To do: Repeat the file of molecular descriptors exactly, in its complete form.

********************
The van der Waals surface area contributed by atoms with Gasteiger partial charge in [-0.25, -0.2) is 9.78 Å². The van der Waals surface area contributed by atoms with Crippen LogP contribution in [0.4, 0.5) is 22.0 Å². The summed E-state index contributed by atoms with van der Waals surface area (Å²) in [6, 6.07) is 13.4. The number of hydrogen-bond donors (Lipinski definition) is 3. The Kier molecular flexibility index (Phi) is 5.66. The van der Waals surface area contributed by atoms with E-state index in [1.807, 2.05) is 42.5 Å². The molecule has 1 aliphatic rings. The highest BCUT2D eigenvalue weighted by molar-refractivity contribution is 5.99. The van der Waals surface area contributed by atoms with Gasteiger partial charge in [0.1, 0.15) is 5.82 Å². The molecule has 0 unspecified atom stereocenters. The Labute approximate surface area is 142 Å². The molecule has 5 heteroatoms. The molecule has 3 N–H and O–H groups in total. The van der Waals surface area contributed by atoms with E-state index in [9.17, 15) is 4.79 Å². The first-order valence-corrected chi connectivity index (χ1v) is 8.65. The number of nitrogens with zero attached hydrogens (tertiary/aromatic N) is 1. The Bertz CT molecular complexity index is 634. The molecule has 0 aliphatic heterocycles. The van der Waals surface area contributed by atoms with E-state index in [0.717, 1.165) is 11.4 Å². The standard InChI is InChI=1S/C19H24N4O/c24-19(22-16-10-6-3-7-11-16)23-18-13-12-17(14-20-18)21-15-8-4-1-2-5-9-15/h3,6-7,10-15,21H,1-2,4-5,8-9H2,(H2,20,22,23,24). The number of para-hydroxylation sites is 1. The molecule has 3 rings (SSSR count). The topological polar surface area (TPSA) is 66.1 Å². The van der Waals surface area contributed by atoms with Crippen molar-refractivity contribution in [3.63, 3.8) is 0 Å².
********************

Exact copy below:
The van der Waals surface area contributed by atoms with Gasteiger partial charge in [-0.25, -0.2) is 9.78 Å². The van der Waals surface area contributed by atoms with Crippen LogP contribution in [0.4, 0.5) is 22.0 Å². The summed E-state index contributed by atoms with van der Waals surface area (Å²) in [6, 6.07) is 13.4. The number of hydrogen-bond donors (Lipinski definition) is 3. The Kier molecular flexibility index (Phi) is 5.66. The van der Waals surface area contributed by atoms with E-state index in [1.807, 2.05) is 42.5 Å². The molecule has 1 aliphatic rings. The highest BCUT2D eigenvalue weighted by molar-refractivity contribution is 5.99. The van der Waals surface area contributed by atoms with Gasteiger partial charge in [0.1, 0.15) is 5.82 Å². The molecule has 0 unspecified atom stereocenters. The Labute approximate surface area is 142 Å². The molecule has 5 heteroatoms. The molecule has 3 N–H and O–H groups in total. The van der Waals surface area contributed by atoms with E-state index in [9.17, 15) is 4.79 Å². The first-order valence-corrected chi connectivity index (χ1v) is 8.65. The number of nitrogens with zero attached hydrogens (tertiary/aromatic N) is 1. The Bertz CT molecular complexity index is 634. The molecule has 0 aliphatic heterocycles. The van der Waals surface area contributed by atoms with E-state index in [0.717, 1.165) is 11.4 Å². The standard InChI is InChI=1S/C19H24N4O/c24-19(22-16-10-6-3-7-11-16)23-18-13-12-17(14-20-18)21-15-8-4-1-2-5-9-15/h3,6-7,10-15,21H,1-2,4-5,8-9H2,(H2,20,22,23,24). The number of para-hydroxylation sites is 1. The molecule has 3 rings (SSSR count). The topological polar surface area (TPSA) is 66.1 Å². The van der Waals surface area contributed by atoms with Crippen molar-refractivity contribution in [3.63, 3.8) is 0 Å².